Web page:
Question

Q: Why am I getting error message upon opening and closing Excel?

I downloaded Office 2010 (Home/Student); and am using Windows 7.  Every time I open Excel I get 'Microsoft Visual Basic for Application' dialog box that says "Compile error in hidden module: AutoExecNew. this error commonly occurs when code is incompatible with the version, platform or architrcture of this application.  Click Help for information on how to correct this error."  Can't find remedy in help.  Also, when I try to close the application, I get a different dialog box- "Compile error in hidden module: DistMon."  Then the dialog box continues with the same explanation and refers me to help menu.

Answer

A:

What it boils down to is that you have a macro in the "AutoExecNew" function that no longer works as is in 2010. Now you just have to find, WHERE this bad code is hidden. The following tip is for Word, but Excel follows much the same model. So if you can work your way through you might find the specifice cause of the problem:

Hierarchy that controls conflicts - Order of Precedence

Word has a hierarchy that controls conflicts in keyboard shortcuts (& other conflicts such as identically named macros). It could be that a shorcut with a higher priority takes over. In addition, I have found that sometimes you think you are changing the keyboard shortcut only for one template, but it gets changed in nomal.dot as well.

The definition or setting that takes precedence is the one that resides closest to the document. Therefore, Word resolves such conflicts in the following order of priority:

1.Document itself

2.Template attached to the active document

3.Normal template

4.Additional global templates (in startup folder) in alphabetical order

5.Add­ins in alphabetical order

6.Application layer (Word)

The application layer inclurepdes ANY default shortcut. It only resides in one of the other layers when you specifically assign it there!

If several global templates have conflicting settings, Word resolves the conflicts in the order in which the templates are listed in the Templates and Add­Ins dialog box (Tools menu).  Templates in the Word Startup folder appear at the top of the list and have a higher priority. Subsequent ranking on the list is determined by alphabetic order.

Note about the Application layer: You can open a global template, go into the Customize dialog box, & change, say, Ctrl+F4 from DocClose to AllCaps, & save the change in global.dot.  However, the change WILL affect new documents based on the normal template, despite the fact that you saved your changes only to global.dot. If you now look at the assignment of keys in the normal template, it shows that Ctrl+F4 was changed in the normal template. Yet, when you exit Word, you do not get a prompt to save normal.dot, despite having Tools/Options/Save set to prompt for changes.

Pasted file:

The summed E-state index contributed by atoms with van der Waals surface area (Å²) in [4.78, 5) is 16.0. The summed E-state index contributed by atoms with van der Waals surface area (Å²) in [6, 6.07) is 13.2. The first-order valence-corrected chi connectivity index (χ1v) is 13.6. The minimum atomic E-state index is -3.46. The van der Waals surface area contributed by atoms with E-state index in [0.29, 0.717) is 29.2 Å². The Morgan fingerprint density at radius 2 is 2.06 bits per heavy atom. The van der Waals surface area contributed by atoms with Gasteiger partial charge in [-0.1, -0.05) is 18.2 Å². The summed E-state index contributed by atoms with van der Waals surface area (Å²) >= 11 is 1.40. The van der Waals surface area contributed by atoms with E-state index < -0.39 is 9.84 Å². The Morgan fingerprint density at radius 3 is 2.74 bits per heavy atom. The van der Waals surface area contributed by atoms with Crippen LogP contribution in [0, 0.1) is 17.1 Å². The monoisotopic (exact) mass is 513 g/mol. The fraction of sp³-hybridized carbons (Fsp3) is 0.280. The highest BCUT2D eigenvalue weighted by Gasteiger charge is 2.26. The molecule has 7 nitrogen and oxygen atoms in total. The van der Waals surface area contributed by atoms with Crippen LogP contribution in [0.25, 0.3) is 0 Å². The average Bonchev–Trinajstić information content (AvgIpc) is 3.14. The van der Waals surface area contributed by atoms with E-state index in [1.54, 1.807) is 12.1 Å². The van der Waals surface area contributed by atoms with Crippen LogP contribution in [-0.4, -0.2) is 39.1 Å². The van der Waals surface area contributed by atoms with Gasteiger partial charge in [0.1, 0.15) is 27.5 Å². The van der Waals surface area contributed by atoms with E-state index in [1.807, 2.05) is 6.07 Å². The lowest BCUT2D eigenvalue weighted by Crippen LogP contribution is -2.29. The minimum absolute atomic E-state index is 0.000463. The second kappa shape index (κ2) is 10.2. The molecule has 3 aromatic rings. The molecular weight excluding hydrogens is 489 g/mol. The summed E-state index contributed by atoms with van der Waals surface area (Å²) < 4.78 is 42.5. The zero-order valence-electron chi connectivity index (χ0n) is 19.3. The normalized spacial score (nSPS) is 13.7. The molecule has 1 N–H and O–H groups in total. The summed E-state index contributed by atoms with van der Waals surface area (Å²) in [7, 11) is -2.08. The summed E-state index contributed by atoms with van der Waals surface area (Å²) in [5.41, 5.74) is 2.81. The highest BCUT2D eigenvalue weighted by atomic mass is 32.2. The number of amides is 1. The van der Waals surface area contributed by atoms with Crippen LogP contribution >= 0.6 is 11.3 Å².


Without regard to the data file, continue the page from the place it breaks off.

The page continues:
The reason for this is that all default shortcuts are in the application layer. The default assignment (Ctrl+N = FileNew) is the “application layer”, and has the lowest priority. No matter whether you change the shortcut in the document, the attached template, Normal.dot, or a global template, the customized shortcut will take precedence. But if you assign the same shortcut differently in the document, the attached template, Normal.dot, and a global template, you’ll see that the latter have lower priority.

You can read more athttp://www.microsoft.com/downloads/details.aspx?familyid=4bb7cb10-a6e5-4334-8925-3bcf308cfbaf&displaylang=en - Office 2003 Editions Resource kit Tools

Phil Rabichow

 

Again, the following tip is specific to a different edition of Word, but you can adapt the troubleshooting process to Excel too:

How to troubleshoot problems that occur when you start or use Word 2010, Word 2007, Word 2003, or Word 2002http://support.microsoft.com/kb/921541 (no %temp% folder)

 

 

 


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Answer

A:

On Tue, 15 Feb 2011 04:55:04 +0000, Newby1234 wrote:

Compile error in hidden module: AutoExecNew

Some troubleshooting:
http://support.microsoft.com/kb/307410


Gérard

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Views: 3,926 Last updated: March 17, 2018 Applies to: